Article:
Neil Welliver, and how poet Mark Strand turned to writing

This arresting Neil Welliver woodcut hangs on the wall in my friend Terry‘s apartment. I’d like to camp out under that sky, next to that mountain, for the rest of the summer. By myself.

I wish I could express my response to visual art in a meaningful way. Whenever I praise a painting, I hear echoes of my Mississippi grandmother admiring a dress. (“It’s stunning. Just look at the lines! And the detail! And all those little sequins stitched along the bustline!”) Bleagh.

Last night I did some research on Welliver and discovered he was friends with Mark Strand, a very visual poet who studied art until he blundered upon one of Welliver’s paintings and “‘wondered instantly if … I’d made a mistake by pursuing painting. Well, I had.'”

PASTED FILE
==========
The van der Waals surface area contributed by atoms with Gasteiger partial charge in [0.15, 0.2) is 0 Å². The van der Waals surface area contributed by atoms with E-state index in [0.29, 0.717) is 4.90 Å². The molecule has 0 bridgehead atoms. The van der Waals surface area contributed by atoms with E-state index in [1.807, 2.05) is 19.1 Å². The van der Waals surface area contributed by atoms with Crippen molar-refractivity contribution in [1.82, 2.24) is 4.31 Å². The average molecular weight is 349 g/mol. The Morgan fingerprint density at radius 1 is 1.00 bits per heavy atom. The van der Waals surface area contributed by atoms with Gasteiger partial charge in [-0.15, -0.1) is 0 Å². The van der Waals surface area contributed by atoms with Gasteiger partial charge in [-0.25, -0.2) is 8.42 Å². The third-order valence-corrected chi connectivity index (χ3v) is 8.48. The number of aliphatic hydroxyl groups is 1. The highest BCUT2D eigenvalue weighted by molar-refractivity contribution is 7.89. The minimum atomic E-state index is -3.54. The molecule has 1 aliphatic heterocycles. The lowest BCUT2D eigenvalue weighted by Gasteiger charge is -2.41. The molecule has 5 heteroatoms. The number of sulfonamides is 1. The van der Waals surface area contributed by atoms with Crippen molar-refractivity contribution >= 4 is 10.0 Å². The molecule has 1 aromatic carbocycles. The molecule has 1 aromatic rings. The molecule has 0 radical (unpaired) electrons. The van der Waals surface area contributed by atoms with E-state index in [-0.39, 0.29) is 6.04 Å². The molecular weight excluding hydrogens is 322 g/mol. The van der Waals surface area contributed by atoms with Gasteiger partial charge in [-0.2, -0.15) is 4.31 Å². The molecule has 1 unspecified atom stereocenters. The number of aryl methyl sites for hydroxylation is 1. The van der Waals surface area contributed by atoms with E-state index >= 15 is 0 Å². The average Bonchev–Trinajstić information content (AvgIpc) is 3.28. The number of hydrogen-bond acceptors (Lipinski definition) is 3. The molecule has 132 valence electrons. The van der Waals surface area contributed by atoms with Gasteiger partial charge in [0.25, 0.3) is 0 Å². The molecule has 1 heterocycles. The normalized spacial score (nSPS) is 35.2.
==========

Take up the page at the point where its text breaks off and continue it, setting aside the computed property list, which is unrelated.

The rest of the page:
“‘Looking at that Welliver painting had a lot to do with my becoming a poet,’ Strand said. ‘So thank you, Neil. If you were a worse painter, I would be painting still.'”

Here, to make up for my own inarticulacy, are some lines from a poem in Blizzard of One that Strand dedicated to Welliver:

I no longer wait in front of the blistered, antique mirror,
Hoping a shape or a self will rise, and step
From that misted surface and say: You there,
Come with me into the world of light and be whole,
For the love you thought had been dead a thousand years
Is back in town and asking for you. Oh no.
I say, I’m done with my kind. I live alone
On Walnut Lane, and will until the day I die.



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